Youth are one of the hardest hit population segments during this recession. —Curt Stewart, Utah Department of Workforce Services
SALT LAKE CITY — It took 50 resumes and half a year, but 20-year-old Aaron Pierce finally found a job.
The Salt Lake Community College student was one of the roughly 2,000 people who found employment thanks to the opening of City Creek Center and nearby downtown stores. Pierce was hired at Harmon's across from City Creek Center.
"It took like six months," he said. "I had to move back in with my parents. Not a lot of places are hiring."
With summer approaching, young people from high school students to college graduates, are looking for jobs. The good news is more people are hiring. The bad news is more people are applying.
According to a report from the National Association of College & Employers, businesses plan to hire 10.2 percent more college graduates this year than last year, but 32.6 applicants are expected to apply for each opening, up from 21.1 last year.
"We're seeing job growth in Utah, almost 3 percent." said Curt Stewart, spokesman for the Utah Department of Workforce Services. "That's higher than the nation."
Young people are often at a disadvantage when looking for a job, however, because they don't have as much experience.
"Youth are one of the hardest hit population segments during this recession," Stewart said.
Dana Sowby, a career counselor and associate director of University of Utah Career Services, said job seekers need to know where to look for employment.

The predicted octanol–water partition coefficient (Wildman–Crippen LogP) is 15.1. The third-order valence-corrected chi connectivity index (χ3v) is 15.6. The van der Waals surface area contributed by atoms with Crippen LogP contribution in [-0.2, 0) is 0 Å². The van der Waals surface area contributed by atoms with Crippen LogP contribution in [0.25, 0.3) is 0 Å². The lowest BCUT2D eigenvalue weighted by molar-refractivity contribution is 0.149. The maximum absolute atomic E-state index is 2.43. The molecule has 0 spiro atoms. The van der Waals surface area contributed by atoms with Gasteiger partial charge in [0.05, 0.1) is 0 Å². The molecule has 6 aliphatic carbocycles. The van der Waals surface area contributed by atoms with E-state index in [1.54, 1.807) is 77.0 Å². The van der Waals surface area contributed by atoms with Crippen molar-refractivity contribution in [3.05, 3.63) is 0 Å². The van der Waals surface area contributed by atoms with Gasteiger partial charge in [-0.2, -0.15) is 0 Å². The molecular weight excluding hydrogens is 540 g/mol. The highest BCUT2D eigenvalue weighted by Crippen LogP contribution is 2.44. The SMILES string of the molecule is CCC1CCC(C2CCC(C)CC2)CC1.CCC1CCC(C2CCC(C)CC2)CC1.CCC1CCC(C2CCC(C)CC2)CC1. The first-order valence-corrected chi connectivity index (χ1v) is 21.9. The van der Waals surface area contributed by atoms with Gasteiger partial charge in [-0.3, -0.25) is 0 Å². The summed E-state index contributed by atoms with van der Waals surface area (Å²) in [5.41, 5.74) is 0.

"The jobs are there," she said. "This very minute, we have a ton of jobs that people are waiting for students to apply for."
The U. career services office had more than 500 jobs in their database in early April. Sowby mentioned job fairs and LDS Employment Services as other places people can look. More than 3,600 jobs are posted on KSL.com, and the Utah Department of Workforce Services has more than 18,000 listings on its site.
More than 400 jobs will be created at Scheels, a sporting goods store opening its first Utah location in Sandy in September. About three miles north, Scheels opened a temporary office while their store is being built. Last week, there was a steady stream of people bringing in or picking up resumes.
Karen Jones, Scheels store leader, said although the company has been to the Utah Valley University and SLCC job fair, they typically don't seek out employees, "they find us."
"We want people of all ages that are passionate about their sport, their life, their activity," she said.
Jones said when looking at potential hires, she wants to get to know the person. "We want to hear what they're about," she said.
Sowby said a common problem she sees in resumes is students merely listing duties they had at a job instead of telling about themselves. "Sometimes they don't tell their stories very well," she said.
Sowby mentioned a recent meeting she had with a student who said she couldn't find any jobs. "Let me look at your resume," she told the student.
"If they're not going to be able to personally introduce themselves, (their resume is) the introduction for them," Sowby said.